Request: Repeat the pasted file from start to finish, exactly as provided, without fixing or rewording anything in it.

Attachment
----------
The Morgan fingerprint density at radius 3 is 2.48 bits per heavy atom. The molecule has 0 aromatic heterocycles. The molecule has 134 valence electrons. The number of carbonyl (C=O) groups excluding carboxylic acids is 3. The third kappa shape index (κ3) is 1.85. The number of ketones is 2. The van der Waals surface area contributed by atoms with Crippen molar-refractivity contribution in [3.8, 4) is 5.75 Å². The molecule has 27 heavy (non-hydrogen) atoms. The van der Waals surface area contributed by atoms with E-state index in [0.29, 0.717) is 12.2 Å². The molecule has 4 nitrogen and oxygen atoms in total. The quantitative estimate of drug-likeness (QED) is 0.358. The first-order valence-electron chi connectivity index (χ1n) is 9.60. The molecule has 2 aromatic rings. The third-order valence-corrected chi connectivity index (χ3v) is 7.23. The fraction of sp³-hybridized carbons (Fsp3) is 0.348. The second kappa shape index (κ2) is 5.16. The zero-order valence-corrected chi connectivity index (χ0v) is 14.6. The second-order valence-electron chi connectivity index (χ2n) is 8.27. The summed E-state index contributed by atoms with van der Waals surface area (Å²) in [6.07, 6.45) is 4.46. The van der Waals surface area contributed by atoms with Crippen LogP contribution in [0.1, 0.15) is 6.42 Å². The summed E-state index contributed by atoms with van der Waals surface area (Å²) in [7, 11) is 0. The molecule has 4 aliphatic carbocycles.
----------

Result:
The Morgan fingerprint density at radius 3 is 2.48 bits per heavy atom. The molecule has 0 aromatic heterocycles. The molecule has 134 valence electrons. The number of carbonyl (C=O) groups excluding carboxylic acids is 3. The third kappa shape index (κ3) is 1.85. The number of ketones is 2. The van der Waals surface area contributed by atoms with Crippen molar-refractivity contribution in [3.8, 4) is 5.75 Å². The molecule has 27 heavy (non-hydrogen) atoms. The van der Waals surface area contributed by atoms with E-state index in [0.29, 0.717) is 12.2 Å². The molecule has 4 nitrogen and oxygen atoms in total. The quantitative estimate of drug-likeness (QED) is 0.358. The first-order valence-electron chi connectivity index (χ1n) is 9.60. The molecule has 2 aromatic rings. The third-order valence-corrected chi connectivity index (χ3v) is 7.23. The fraction of sp³-hybridized carbons (Fsp3) is 0.348. The second kappa shape index (κ2) is 5.16. The zero-order valence-corrected chi connectivity index (χ0v) is 14.6. The second-order valence-electron chi connectivity index (χ2n) is 8.27. The summed E-state index contributed by atoms with van der Waals surface area (Å²) in [6.07, 6.45) is 4.46. The van der Waals surface area contributed by atoms with Crippen LogP contribution in [0.1, 0.15) is 6.42 Å². The summed E-state index contributed by atoms with van der Waals surface area (Å²) in [7, 11) is 0. The molecule has 4 aliphatic carbocycles.